JALALABAD - Insurgents shot dead nine wedding guests and wounded five more in Afghanistan's turbulent east, local officials said on Thursday, the latest attack on revellers who engage in what militants say is un-Islamic activity. Ahmadzia Abdulzai, a spokesman for the governor of Nangarhar province, said the guests were shot dead in their sleep late on Wednesday after the wedding party in the Dur Baba district on the border with Pakistan.
The groom, his father and cousins were among the dead, district chief Haji Hamesha Gul said, adding that some were also his own relatives.
They were sleeping outside, common among Afghans in the hot summer months, when the gunmen opened fire, he said. There were no immediate claims of responsibility.
The bodies of the nine dead were wrapped in white sheets and lined up under the blazing sun before their burial on Thursday, Reuters pictures showed. Scores of male villagers, many bearded and wearing turbans, gathered by them to pray.
A year ago a suicide bomber killed at least 40 people, a quarter of them children, at a wedding party in Afghanistan's south. Though the Taliban denied responsibility, they have made it clear they oppose music and dancing.
During their austere rule, which was toppled by U.S.-backed Afghan forces in 2001, the Taliban banned television and music as un-Islamic.
Also in the Nangarhar province two years ago, insurgents snatched five Afghan musicians from a wedding party, shaved their heads and tied them to a tree as punishment. The musicians were made to swear they would find other ways to make a living before they were released.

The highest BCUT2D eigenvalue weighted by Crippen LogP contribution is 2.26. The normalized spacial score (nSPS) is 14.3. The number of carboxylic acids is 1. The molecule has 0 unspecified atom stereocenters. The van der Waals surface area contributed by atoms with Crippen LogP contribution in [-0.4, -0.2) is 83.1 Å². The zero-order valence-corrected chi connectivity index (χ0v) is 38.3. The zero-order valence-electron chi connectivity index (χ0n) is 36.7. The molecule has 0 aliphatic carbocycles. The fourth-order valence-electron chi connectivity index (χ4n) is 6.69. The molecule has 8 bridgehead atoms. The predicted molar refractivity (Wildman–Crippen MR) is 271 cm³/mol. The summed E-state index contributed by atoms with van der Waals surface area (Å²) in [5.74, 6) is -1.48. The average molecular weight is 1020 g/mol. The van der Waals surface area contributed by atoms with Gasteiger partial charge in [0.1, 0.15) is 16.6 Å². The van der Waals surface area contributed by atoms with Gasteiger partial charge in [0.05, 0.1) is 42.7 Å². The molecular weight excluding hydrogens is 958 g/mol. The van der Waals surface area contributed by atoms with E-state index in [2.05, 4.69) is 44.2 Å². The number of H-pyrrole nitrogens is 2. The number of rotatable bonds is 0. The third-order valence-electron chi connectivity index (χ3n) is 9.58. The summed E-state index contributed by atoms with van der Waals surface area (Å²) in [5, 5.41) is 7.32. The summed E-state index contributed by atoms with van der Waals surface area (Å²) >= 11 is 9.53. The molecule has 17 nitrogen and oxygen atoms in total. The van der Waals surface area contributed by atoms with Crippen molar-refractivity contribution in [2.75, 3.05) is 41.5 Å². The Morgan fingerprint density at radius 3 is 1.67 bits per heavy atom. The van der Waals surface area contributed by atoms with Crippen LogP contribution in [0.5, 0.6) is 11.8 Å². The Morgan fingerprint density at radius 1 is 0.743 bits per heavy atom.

Violence is escalating in Afghanistan in the tenth year of an increasingly unpopular war. Afghan and foreign security forces, as well as government officials, are often targeted in attacks by insurgents.
The Taliban said last month they had begun their long-awaited "spring offensive" and senior U.S. commanders said they expected a significant spike in violence.
Despite the presence of up to 150,000 foreign troops, violence in Afghanistan hit its worse levels of the war last year, with record casualties on all sides. This year is following a similar trend.
Analysts say this is potentially worrying in the light of a gradual security transition by the NATO-led force fighting the Taliban in Afghanistan, which starts next month in seven areas.
That will coincide with a gradual U.S. troop drawdown, also pencilled in for July. NATO wants to hand over all security responsibilities to Afghans by the end of 2014. (Reuters)